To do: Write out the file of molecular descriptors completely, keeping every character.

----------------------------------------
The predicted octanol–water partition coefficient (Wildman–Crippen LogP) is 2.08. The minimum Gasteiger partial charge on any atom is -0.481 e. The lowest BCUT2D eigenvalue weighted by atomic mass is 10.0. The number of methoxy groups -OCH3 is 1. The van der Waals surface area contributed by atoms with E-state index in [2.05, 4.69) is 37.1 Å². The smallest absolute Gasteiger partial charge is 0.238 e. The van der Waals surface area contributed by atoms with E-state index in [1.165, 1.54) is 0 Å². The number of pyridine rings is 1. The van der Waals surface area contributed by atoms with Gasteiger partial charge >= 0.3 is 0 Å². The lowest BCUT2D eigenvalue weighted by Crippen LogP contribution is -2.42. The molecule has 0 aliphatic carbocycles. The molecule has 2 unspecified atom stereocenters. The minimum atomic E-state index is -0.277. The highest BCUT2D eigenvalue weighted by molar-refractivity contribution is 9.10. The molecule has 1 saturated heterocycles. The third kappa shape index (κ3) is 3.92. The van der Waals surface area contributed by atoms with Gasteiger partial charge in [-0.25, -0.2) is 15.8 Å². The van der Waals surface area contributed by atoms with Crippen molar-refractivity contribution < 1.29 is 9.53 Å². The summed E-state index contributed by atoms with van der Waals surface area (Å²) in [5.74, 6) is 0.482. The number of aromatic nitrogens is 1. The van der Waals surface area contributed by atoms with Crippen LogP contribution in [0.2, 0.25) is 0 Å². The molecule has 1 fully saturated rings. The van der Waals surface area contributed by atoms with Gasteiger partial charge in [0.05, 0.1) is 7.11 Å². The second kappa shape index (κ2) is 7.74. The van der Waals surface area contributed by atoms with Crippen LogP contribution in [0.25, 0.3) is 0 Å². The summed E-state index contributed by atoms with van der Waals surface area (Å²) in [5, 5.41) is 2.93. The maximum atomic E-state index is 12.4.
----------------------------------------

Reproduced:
The predicted octanol–water partition coefficient (Wildman–Crippen LogP) is 2.08. The minimum Gasteiger partial charge on any atom is -0.481 e. The lowest BCUT2D eigenvalue weighted by atomic mass is 10.0. The number of methoxy groups -OCH3 is 1. The van der Waals surface area contributed by atoms with E-state index in [2.05, 4.69) is 37.1 Å². The smallest absolute Gasteiger partial charge is 0.238 e. The van der Waals surface area contributed by atoms with E-state index in [1.165, 1.54) is 0 Å². The number of pyridine rings is 1. The van der Waals surface area contributed by atoms with Gasteiger partial charge >= 0.3 is 0 Å². The lowest BCUT2D eigenvalue weighted by Crippen LogP contribution is -2.42. The molecule has 0 aliphatic carbocycles. The molecule has 2 unspecified atom stereocenters. The minimum atomic E-state index is -0.277. The highest BCUT2D eigenvalue weighted by molar-refractivity contribution is 9.10. The molecule has 1 saturated heterocycles. The third kappa shape index (κ3) is 3.92. The van der Waals surface area contributed by atoms with Gasteiger partial charge in [-0.25, -0.2) is 15.8 Å². The van der Waals surface area contributed by atoms with Crippen molar-refractivity contribution < 1.29 is 9.53 Å². The summed E-state index contributed by atoms with van der Waals surface area (Å²) in [5.74, 6) is 0.482. The number of aromatic nitrogens is 1. The van der Waals surface area contributed by atoms with Crippen LogP contribution in [0.2, 0.25) is 0 Å². The molecule has 1 fully saturated rings. The van der Waals surface area contributed by atoms with Gasteiger partial charge in [0.05, 0.1) is 7.11 Å². The second kappa shape index (κ2) is 7.74. The van der Waals surface area contributed by atoms with Crippen LogP contribution in [0.25, 0.3) is 0 Å². The summed E-state index contributed by atoms with van der Waals surface area (Å²) in [5, 5.41) is 2.93. The maximum atomic E-state index is 12.4.